Go read the whole interview.

Here are some criticism of Newberg's work.

From Science & Spirit:

[A]ccording to Sacred Heart University philosophy and religious studies professor Richard Grigg, Newberg may have unwittingly reduced the religious experience to a mere function of neurons and neurotransmitters— something entirely self-contained in the brain.

“Newberg’s work is reductive in a way he does not realize or acknowledge,” Grigg told a crowded neurotheology session at the Society for the Scientific Study of Religion conference in Kansas City, Missouri, last October.

In their well-known book Why God Won’t Go Away, Newberg and co-author Dr. Eugene d’Aquili observe that prayerful meditation is correlated with a quieting of activity in the posterior superior parietal lobe.

Numerous brain scans of meditating subjects show blood flow decreases in “that part of the brain Newberg claims is responsible for providing us with our sense of orientation,” Grigg explained. It is during this parietal lobe calming that Newberg suggests the meditator is experiencing oneness with the sacred and a loss of the hard boundaries of the self.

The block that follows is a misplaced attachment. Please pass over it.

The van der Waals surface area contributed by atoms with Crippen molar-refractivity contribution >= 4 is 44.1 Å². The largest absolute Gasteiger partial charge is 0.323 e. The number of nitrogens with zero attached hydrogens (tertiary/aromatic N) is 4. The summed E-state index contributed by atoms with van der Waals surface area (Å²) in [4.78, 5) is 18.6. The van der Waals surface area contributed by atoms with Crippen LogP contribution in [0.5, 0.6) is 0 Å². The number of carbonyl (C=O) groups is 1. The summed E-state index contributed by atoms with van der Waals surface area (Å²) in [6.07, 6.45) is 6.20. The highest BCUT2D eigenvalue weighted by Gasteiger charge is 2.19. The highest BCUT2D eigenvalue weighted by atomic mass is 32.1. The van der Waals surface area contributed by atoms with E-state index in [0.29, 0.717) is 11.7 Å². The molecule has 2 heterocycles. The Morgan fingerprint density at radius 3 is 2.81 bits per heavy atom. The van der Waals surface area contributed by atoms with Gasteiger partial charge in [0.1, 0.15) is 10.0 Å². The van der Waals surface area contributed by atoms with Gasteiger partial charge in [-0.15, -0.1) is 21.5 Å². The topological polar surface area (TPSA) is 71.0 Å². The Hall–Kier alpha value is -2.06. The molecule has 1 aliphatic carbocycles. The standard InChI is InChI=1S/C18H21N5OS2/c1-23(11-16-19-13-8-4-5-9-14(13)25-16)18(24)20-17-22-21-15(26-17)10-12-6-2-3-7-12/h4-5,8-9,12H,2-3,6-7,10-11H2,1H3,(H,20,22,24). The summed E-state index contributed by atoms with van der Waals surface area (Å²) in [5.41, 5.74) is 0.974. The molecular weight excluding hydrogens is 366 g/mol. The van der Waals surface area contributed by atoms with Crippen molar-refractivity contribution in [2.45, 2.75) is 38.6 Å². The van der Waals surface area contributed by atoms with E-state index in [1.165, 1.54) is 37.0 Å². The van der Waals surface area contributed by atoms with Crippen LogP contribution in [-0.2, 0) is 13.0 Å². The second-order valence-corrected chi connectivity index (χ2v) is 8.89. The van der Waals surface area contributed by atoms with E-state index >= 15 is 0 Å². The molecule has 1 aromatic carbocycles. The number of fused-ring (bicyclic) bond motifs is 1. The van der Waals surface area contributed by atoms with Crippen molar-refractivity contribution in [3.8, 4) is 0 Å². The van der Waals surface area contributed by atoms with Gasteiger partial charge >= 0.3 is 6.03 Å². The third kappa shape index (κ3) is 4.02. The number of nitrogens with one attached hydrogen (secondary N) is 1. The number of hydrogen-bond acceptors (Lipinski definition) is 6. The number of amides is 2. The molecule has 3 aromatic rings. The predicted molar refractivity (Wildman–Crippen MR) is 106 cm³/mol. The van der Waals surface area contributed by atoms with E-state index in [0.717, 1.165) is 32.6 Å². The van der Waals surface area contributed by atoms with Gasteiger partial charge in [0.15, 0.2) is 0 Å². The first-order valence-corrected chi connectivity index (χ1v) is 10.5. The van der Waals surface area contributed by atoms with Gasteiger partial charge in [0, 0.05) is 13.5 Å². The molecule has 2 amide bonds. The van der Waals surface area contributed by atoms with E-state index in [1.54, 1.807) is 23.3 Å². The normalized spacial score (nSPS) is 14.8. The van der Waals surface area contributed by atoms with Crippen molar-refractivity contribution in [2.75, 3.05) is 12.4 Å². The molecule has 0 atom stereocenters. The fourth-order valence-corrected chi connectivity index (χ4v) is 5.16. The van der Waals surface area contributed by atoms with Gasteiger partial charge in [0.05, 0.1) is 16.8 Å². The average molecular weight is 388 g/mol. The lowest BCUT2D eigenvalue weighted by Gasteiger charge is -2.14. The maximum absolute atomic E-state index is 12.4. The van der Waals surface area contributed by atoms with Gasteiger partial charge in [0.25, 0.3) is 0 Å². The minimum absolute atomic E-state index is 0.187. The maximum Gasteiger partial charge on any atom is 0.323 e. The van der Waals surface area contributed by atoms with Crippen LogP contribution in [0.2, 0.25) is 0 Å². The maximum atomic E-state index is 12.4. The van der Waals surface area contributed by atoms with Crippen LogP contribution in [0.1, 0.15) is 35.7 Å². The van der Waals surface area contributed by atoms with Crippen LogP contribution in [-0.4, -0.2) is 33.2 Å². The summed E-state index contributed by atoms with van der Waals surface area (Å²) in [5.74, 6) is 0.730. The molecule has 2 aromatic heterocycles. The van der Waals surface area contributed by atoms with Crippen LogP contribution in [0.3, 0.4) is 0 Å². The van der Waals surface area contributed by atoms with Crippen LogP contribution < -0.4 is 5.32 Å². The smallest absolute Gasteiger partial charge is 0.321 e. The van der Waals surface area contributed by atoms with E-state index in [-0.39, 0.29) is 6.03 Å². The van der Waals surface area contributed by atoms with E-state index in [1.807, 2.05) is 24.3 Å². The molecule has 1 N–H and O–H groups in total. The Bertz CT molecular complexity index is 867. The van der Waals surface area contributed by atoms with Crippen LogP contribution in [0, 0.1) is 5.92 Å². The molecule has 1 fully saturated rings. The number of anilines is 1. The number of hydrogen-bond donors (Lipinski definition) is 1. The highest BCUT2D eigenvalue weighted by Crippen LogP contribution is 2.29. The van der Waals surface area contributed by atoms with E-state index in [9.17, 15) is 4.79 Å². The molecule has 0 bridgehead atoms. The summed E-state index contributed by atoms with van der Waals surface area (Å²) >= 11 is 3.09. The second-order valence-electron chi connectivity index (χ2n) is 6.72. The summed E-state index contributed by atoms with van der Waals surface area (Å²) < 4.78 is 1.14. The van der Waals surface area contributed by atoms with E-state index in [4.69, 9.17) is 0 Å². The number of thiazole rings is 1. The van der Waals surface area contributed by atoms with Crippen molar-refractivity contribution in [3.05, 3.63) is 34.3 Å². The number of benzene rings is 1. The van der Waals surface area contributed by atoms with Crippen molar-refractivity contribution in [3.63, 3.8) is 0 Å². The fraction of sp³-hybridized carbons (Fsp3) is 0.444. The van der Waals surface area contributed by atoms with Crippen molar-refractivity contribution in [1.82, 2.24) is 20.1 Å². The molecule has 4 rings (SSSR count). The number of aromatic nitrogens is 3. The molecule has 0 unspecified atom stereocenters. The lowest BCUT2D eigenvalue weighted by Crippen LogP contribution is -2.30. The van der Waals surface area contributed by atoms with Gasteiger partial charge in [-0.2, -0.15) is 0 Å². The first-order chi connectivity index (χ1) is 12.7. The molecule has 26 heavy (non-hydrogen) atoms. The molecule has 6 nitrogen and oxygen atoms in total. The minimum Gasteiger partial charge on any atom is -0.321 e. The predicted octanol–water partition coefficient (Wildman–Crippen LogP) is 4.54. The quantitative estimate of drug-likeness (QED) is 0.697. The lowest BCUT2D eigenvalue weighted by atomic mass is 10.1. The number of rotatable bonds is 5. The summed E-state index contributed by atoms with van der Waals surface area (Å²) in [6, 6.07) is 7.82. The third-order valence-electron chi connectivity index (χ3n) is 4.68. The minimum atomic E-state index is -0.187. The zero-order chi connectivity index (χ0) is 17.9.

“But I see a big gap in his findings,” Grigg said in an interview after his presentation. “Newberg may be observing a person losing their internal sense of self, but he provides absolutely no neurological evidence that the self opened up by meditation makes real contact with an external something that transcends it.”

The brain, Grigg said, is a biased observer that cannot always provide a rational sense of the external world. Observing the brains of Buddhist monks and Franciscan nuns at prayer— as Newberg did—may or may not provide insight into any real religious experience.

Michael Shermer reviews Newberg's book, Why God Won't Go Away: